Dear members and friends,
From the 1970s, until he died in 1994, I read everything by the poet Charles Bukowski; it was a time, particularly the 1980s, when our dissident spirits chimed. Buke’s poems are simply stories from his life; getting drunk, crap jobs, sex, skid row hotels, the racetrack etc. In some 40 books of prose and poetry – he wrote himself into a kind of mythic character; a drinking, gambling, roughneck brawler. But there are also tales of grace and pathos. The line between the invented and real Bukowski becomes blurred – but fans don’t mind this. He avoids what we understand as ‘politics’ – and can seem uncouth – but we never doubt that this is an original and radical voice; a champion of the poor and downtrodden – from having been there himself.
Browsing in Waterstone’s recently, I’m astonished to realise that Bukowski takes up the largest slot in the poetry section – what’s going on? Google informs that since 2002, Harper Collins has owned the publication rights; it seems that ‘since my time’ the appetite among the young for subversive poetry has grown – and around the world Buke is now a hot property. Harper Collins is owned by Rupert Murdoch! It makes me smile that he should be the agent of a Bukowski revival. A couple of years before he died – Buke wrote this to a friend: “I always write with the music and good bottle of red; the whirling of the smoke, the banging of the typer, the music. What a way to laugh in the face of death. Yes”.
I paid particular attention to the TV coverage of the SNP Conference – not with any hostility but to observe whether ordinary SNP members can influence policy; I was impressed. As I suggested myself last week, the Land Reform Bill was watered down – which was exactly what conference told the leadership – remitting it back for revision. Other ‘difficult’ subjects like fracking were also aired. Nicola Sturgeon, for whom I have the highest regard, seemed tired – flat. It occurred to me how much she carries personally on behalf of Scotland; hope she gets enough good time for herself. Good to see her happily in the crowd at the rugby – though that turned out to be a real sair one.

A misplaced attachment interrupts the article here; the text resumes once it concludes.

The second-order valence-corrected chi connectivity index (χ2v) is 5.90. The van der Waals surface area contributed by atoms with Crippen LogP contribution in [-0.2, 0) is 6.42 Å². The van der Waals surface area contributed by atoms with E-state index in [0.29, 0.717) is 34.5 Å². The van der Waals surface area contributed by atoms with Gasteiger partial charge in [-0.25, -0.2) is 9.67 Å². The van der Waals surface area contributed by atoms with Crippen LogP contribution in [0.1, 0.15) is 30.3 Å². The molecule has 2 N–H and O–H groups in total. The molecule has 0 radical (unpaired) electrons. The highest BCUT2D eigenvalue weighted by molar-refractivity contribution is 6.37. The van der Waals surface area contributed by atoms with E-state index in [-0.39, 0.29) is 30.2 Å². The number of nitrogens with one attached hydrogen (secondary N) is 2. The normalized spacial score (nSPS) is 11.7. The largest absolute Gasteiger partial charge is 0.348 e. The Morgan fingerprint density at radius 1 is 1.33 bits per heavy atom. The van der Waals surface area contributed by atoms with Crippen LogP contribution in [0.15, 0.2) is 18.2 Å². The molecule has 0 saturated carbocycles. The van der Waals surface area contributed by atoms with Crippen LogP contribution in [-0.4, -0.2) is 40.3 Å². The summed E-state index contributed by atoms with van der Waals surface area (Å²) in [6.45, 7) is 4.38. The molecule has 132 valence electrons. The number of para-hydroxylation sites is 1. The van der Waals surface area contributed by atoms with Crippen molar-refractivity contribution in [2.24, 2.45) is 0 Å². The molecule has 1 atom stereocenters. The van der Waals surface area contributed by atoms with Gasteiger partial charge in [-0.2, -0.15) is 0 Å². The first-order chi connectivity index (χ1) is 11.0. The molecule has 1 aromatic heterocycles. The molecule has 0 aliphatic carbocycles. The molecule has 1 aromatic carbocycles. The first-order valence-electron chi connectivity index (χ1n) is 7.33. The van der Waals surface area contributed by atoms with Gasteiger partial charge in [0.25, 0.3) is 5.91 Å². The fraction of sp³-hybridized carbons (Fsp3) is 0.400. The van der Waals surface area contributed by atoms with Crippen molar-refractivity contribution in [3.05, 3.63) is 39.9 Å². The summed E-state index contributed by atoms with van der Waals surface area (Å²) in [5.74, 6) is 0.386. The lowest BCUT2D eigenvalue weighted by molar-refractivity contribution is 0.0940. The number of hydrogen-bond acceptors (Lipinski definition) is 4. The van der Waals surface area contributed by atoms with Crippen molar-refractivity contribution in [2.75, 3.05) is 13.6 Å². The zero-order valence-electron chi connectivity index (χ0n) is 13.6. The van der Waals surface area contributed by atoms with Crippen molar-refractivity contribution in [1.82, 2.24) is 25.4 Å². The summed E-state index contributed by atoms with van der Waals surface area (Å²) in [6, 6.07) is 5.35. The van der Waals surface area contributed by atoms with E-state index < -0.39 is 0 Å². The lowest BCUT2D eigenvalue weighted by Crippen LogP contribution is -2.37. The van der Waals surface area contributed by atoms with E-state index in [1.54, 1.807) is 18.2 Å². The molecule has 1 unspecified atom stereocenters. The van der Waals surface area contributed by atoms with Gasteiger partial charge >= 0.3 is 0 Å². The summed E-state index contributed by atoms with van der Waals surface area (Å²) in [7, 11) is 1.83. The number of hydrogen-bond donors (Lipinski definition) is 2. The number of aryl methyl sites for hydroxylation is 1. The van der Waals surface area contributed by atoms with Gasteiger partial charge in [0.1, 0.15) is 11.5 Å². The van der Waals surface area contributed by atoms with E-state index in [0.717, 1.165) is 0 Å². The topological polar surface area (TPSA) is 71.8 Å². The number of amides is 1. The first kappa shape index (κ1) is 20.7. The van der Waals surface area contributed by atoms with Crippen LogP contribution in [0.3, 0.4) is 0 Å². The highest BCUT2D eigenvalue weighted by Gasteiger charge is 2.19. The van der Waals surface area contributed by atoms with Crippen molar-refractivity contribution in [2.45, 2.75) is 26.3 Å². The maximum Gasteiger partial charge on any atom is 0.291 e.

Senscot’s position on social investment is that the products on offer are mostly designed for the benefit of lenders – so very little business is done where it matters; the banks can’t grasp that the third sector is not for profit. Amongst the few UK practitioners with whom we engage are Helen Heap and Robbie Davison – developers of the Builder Capital Model of SI. Here they summarise the conclusions they draw from analysing the EngagedX data on over 400 social investment loans between 2002-2014.
Last week a report surfaced called Holyrood Exposed – it was from Spinwatch et al – calling for more transparency in the lobbying of our parliament. The Sunday Herald reported an angry reaction from John Downie of SCVO – saying that we don’t need London-centric lobbyists telling us how Scottish democracy should be run. The practice of money buying political influence undermines our democracy and should be tightly regulated. Proposals for a Lobbying and Transparency Bill are before our parliament; lobbyists are trying to weaken it.
Good piece in the Huffington Post pointing out that people who receive benefits also pay tax – and the intent of the current Govt to pitch people against each other is dishonourable. When they refer disparagingly to people in receipt of benefits – they mean me, a pensioner who also pays income tax, VAT, community tax, petrol tax etc. And two thirds of tax credit recipients have a job. Good piece.
A taskforce of experts has produced a longlist of 10 major low carbon infrastructure projects – required for Scotland to meet its 2050 environmental commitments. Scotland’s Way Ahead – led by WWF Scotland – wants public feedback to inform the eventual shortlist. I found the longlist exciting – particularly around local energy generation, storage and distribution.
Particularly in England – the campaign continues, to extend the definition of social enterprise beyond the not for profit third sector. Some want to include: “Share companies in which social purpose is primary and profit is secondary” Apart from the principle, there are obvious difficulties with the regulation of ‘hybrid’ enterprises. More next week on this report from lawyers Bates Wells Braithwaite.
NOTICES: We can’t flag all notices here, but more jobs, events and tenders available on our website. See http://www.senscot.net/jobsevents.php this week: